At last Wednesday’s hearing on tax reform, three witnesses–Rosanne Altshuler, Larry Lindsey, and I–invoked a famous rule of thumb about taxes. We each told the Senate Budget Committee that high tax rates are disproportionately harmful for the economy and that:
If you double tax rates, you quadruple the resulting economic harm.
If a 10% tax rate on some activity does a certain amount of economic damage, for example, then it’s a reasonable guess that doubling the tax rate to 20% would multiply that damage by a factor of four.
It was nice to hear such agreement among the panelists, but judging by the senators’ reaction, this idea is not intuitive. So let me try to explain with a simple example.
Suppose there are five people who might buy a pizza. The first person values a pizza at $14.50, the second at $13.50, the third at $12.50, the fourth at $11.50, and the fifth at $10.50.
If pizzas cost $10, all five people will buy one. The first person gets a net benefit of $4.50, since the pizza was worth $14.50 to her, but she paid only $10. The second person gets a benefit of $3.50, and so on. Add it all up, and the benefit of the pizza market is $12.50 (= $4.50 + $3.50 + $2.50 + $1.50 + $0.50).
Now suppose that the government levies a 10% tax on pizzas; that lifts the price to $11. Now only the four consumers who place the highest value on pizzas will buy them; Mr. $10.50 won’t buy. The four remaining consumers now benefit by $3.50 + $2.50 + $1.50 + $0.50 = $8.00 from buying pizza. The government collects $4.00 in revenue, so the total economic benefit of the pizza market is $12.00, $0.50 less than before. That 50-cent loss falls on the hungry guy who no longer buys a pizza. The $1 loss for each of the four buyers isn’t lost to the economy; instead, it transfers to the government.
Now suppose, instead, that the tax is 20%; pizzas now cost $12 each, and only three consumers will buy. Their total benefit is $4.50 (= $2.50 + $1.50 + $0.50). The government collects $6.00 in revenue, so the total economic benefit is $10.50. That’s $2.00 less than without a tax.
So there you have it. When you double the tax from 10% to 20%, you quadruple the economic harm from $0.50 to $2.00.
Why does this happen? Because doubling the tax doubles the number of consumers who drop out (from 1 to 2) and doubles the average economic value of the pizza sales that never happen (from $0.50 to $1.00). Two times two is four, so the overall effect is to quadruple the economic harm.
Put another way, the value of the second lost pizza ($1.50) is three times larger than the value of the first one ($0.50). So the economic harm of the 20% tax is four times the harm of the 10% tax.
This is a big deal when you design a tax system for the entire economy. To avoid needless economic harm, you should aim for low tax rates and the broadest possible tax base. If you need to raise $6.00 from our mythical food economy, for example, it would be far better to levy a 5% tax on pizzas, tacos, and hamburgers, than a 20% tax on pizzas alone.
I hope that whets your appetite for base-broadening tax reform.
P.S. Did I cook the pizza example to get the increase to be exactly a factor of four? Of course. In the real world, the actual multiple will vary. If the fifth person valued the pizza at only $10.25, for example, the loss from the 10% tax would have been $0.25, and the loss from the 20% tax would have been seven times larger at $1.75. Conversely, if the fourth person valued the pizza at only $11.00, the loss from the 20% tax would have been $1.50, only three times larger than the $0.50 loss from the 10% tax. The double/quadruple rule of thumb assumes an even spread of consumers and their values — a reasonable starting assumption until you have more information.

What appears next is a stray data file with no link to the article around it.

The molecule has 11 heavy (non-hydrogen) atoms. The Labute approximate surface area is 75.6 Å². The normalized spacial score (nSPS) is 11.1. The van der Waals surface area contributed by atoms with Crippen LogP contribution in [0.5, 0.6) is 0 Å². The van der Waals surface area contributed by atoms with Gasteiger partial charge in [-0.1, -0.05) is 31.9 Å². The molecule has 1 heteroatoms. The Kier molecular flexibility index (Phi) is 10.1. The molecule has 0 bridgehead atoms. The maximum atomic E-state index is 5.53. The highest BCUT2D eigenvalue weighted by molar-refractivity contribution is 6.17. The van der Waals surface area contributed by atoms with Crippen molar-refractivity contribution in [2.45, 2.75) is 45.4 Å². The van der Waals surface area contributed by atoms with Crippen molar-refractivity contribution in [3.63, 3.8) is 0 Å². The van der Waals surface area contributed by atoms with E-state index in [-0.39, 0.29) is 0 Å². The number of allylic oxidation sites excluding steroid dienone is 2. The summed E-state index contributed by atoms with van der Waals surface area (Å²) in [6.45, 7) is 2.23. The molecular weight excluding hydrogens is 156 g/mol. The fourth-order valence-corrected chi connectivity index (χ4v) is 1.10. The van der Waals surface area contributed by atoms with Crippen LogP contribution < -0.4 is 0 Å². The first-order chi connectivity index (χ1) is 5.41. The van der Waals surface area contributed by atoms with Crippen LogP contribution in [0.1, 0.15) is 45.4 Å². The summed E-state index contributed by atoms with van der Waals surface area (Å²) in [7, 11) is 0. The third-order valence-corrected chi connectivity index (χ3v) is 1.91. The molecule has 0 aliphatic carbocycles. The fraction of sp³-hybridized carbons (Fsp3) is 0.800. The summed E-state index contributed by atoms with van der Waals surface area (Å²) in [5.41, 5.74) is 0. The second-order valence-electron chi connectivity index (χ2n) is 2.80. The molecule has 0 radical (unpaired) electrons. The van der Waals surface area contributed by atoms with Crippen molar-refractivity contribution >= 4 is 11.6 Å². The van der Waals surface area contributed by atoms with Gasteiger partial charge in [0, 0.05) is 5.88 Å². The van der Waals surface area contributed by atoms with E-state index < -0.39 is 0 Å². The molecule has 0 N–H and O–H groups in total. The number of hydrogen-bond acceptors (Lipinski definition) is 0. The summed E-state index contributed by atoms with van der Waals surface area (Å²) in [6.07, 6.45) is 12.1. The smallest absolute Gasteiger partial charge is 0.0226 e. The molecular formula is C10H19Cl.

11 thoughts on “Double Tax Rates, Quadruple the Economic Harm”
I think it should be reiterated that this only applies to taxes that target a certain activity, and that it requires a demand curve with a slope of 1 for the quadrupling of harm to apply.
When talking about broad-based taxes like an income tax, the imaginary perfectly rational man would first cut spending on those activities that give him the least marginal utility.
It’s also worth mentioning that taxes aren’t a black hole, so in this example the harm for pizza producers and consumers is quadruple the amount of the tax, but the tax revenue should be generating some utility, possibly enough to offset the harm in the pizza market.
What about substitution? Does the $10 pizza guy not eat, or does he increase value in some other product that he would have forgone if the pizza were within his budget?
Yes indeed. Since he passes on the pizza, he can afford to buy something else instead (likely some other food). But he won’t be as happy – by an amount equal to $0.50.
I’m not certain about the intended lesson from this posting. Was it intended to trivialize pizza, economics or the average intellectual abilities of your readers.
I love these abstract economic models that only possess a single data point and live inside a massively manipulated universe. We have a buyer who abstractly values a pizza with no underlying reasoning as to why the pizza assumes different values – and yet apparently there is only one type of pizza in this hypothetical universe and no one in this universe knows how to make their own pizza.
Then with merely a bit of psycho economic mumbo jumbo we manipulate all the residents within the abstract/false universe and accept the results of a flawed model as producing a universal truth.
Truly magical thinking, it makes it easier to understand how the Federal Reserve comes up with their own deeply flawed plans cloaked in monetary semantics to dazzle the unwary and destroy the unwise.
These are almost as much fun as the weekly puzzler on Car Talk, I hope you can continue to entertain us with more of these remarkable hypothetical universes.